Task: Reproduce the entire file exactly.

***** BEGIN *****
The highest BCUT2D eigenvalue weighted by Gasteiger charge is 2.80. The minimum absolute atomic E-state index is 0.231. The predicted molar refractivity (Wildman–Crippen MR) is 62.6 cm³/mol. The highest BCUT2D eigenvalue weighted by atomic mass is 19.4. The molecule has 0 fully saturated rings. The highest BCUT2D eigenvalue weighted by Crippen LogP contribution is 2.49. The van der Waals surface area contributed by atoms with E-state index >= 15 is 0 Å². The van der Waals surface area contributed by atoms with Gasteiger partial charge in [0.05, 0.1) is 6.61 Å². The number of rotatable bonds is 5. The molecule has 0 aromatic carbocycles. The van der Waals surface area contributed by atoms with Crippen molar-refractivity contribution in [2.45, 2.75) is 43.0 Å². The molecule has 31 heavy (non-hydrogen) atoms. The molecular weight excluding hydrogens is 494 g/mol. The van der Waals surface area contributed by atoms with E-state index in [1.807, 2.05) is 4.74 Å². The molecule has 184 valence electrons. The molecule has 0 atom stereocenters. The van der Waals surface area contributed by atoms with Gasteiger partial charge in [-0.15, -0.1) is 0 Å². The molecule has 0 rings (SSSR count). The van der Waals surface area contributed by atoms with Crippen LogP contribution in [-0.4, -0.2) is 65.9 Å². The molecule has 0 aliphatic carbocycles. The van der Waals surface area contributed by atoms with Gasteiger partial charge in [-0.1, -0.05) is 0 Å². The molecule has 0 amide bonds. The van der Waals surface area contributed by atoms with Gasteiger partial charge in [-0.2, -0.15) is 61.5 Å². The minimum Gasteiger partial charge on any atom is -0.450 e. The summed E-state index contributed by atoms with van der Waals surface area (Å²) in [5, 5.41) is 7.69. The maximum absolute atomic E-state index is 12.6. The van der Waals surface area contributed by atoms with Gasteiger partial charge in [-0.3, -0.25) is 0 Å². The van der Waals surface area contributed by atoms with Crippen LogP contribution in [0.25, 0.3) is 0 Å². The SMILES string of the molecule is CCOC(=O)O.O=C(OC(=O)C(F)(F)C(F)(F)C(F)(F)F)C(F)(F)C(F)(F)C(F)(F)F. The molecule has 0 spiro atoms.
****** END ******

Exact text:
The highest BCUT2D eigenvalue weighted by Gasteiger charge is 2.80. The minimum absolute atomic E-state index is 0.231. The predicted molar refractivity (Wildman–Crippen MR) is 62.6 cm³/mol. The highest BCUT2D eigenvalue weighted by atomic mass is 19.4. The molecule has 0 fully saturated rings. The highest BCUT2D eigenvalue weighted by Crippen LogP contribution is 2.49. The van der Waals surface area contributed by atoms with E-state index >= 15 is 0 Å². The van der Waals surface area contributed by atoms with Gasteiger partial charge in [0.05, 0.1) is 6.61 Å². The number of rotatable bonds is 5. The molecule has 0 aromatic carbocycles. The van der Waals surface area contributed by atoms with Crippen molar-refractivity contribution in [2.45, 2.75) is 43.0 Å². The molecule has 31 heavy (non-hydrogen) atoms. The molecular weight excluding hydrogens is 494 g/mol. The van der Waals surface area contributed by atoms with E-state index in [1.807, 2.05) is 4.74 Å². The molecule has 184 valence electrons. The molecule has 0 atom stereocenters. The van der Waals surface area contributed by atoms with Gasteiger partial charge in [-0.15, -0.1) is 0 Å². The molecule has 0 rings (SSSR count). The van der Waals surface area contributed by atoms with Crippen LogP contribution in [-0.4, -0.2) is 65.9 Å². The molecule has 0 aliphatic carbocycles. The van der Waals surface area contributed by atoms with Gasteiger partial charge in [-0.1, -0.05) is 0 Å². The molecule has 0 amide bonds. The van der Waals surface area contributed by atoms with Gasteiger partial charge in [-0.2, -0.15) is 61.5 Å². The minimum Gasteiger partial charge on any atom is -0.450 e. The summed E-state index contributed by atoms with van der Waals surface area (Å²) in [5, 5.41) is 7.69. The maximum absolute atomic E-state index is 12.6. The van der Waals surface area contributed by atoms with Gasteiger partial charge in [-0.3, -0.25) is 0 Å². The van der Waals surface area contributed by atoms with Crippen LogP contribution in [0.25, 0.3) is 0 Å². The SMILES string of the molecule is CCOC(=O)O.O=C(OC(=O)C(F)(F)C(F)(F)C(F)(F)F)C(F)(F)C(F)(F)C(F)(F)F. The molecule has 0 spiro atoms.